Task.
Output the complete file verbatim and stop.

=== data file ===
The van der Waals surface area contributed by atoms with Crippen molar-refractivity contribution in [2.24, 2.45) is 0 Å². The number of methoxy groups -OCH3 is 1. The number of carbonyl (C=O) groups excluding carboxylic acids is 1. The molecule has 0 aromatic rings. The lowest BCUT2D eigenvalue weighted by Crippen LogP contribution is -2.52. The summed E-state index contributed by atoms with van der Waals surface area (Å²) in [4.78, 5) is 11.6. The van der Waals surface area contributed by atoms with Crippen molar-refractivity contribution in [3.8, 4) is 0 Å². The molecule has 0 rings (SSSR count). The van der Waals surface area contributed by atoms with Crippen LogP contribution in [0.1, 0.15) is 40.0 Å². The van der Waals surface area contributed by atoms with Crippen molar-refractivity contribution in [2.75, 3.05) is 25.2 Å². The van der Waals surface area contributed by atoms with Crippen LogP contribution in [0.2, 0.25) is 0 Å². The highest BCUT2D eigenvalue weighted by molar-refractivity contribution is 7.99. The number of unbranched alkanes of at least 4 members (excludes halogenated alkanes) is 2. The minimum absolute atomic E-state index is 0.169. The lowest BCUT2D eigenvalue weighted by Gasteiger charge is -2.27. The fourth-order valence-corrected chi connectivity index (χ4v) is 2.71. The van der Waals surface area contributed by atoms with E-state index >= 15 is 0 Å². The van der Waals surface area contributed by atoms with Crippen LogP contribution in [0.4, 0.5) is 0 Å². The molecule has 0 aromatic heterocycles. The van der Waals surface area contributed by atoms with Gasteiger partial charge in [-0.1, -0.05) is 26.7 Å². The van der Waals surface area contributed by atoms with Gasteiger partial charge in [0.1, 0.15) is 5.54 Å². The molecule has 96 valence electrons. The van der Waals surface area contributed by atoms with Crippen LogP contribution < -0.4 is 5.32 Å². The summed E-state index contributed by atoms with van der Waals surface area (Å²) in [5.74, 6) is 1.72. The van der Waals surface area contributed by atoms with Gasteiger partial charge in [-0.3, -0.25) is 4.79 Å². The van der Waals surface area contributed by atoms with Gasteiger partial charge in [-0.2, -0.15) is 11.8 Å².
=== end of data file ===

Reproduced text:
The van der Waals surface area contributed by atoms with Crippen molar-refractivity contribution in [2.24, 2.45) is 0 Å². The number of methoxy groups -OCH3 is 1. The number of carbonyl (C=O) groups excluding carboxylic acids is 1. The molecule has 0 aromatic rings. The lowest BCUT2D eigenvalue weighted by Crippen LogP contribution is -2.52. The summed E-state index contributed by atoms with van der Waals surface area (Å²) in [4.78, 5) is 11.6. The van der Waals surface area contributed by atoms with Crippen molar-refractivity contribution in [3.8, 4) is 0 Å². The molecule has 0 rings (SSSR count). The van der Waals surface area contributed by atoms with Crippen LogP contribution in [0.1, 0.15) is 40.0 Å². The van der Waals surface area contributed by atoms with Crippen molar-refractivity contribution in [2.75, 3.05) is 25.2 Å². The van der Waals surface area contributed by atoms with Crippen LogP contribution in [0.2, 0.25) is 0 Å². The highest BCUT2D eigenvalue weighted by molar-refractivity contribution is 7.99. The number of unbranched alkanes of at least 4 members (excludes halogenated alkanes) is 2. The minimum absolute atomic E-state index is 0.169. The lowest BCUT2D eigenvalue weighted by Gasteiger charge is -2.27. The fourth-order valence-corrected chi connectivity index (χ4v) is 2.71. The van der Waals surface area contributed by atoms with E-state index >= 15 is 0 Å². The van der Waals surface area contributed by atoms with Crippen LogP contribution in [0.4, 0.5) is 0 Å². The molecule has 0 aromatic heterocycles. The van der Waals surface area contributed by atoms with Gasteiger partial charge in [-0.1, -0.05) is 26.7 Å². The van der Waals surface area contributed by atoms with Gasteiger partial charge in [0.1, 0.15) is 5.54 Å². The molecule has 96 valence electrons. The van der Waals surface area contributed by atoms with Crippen LogP contribution < -0.4 is 5.32 Å². The summed E-state index contributed by atoms with van der Waals surface area (Å²) in [5.74, 6) is 1.72. The van der Waals surface area contributed by atoms with Gasteiger partial charge in [-0.3, -0.25) is 4.79 Å². The van der Waals surface area contributed by atoms with Gasteiger partial charge in [-0.2, -0.15) is 11.8 Å².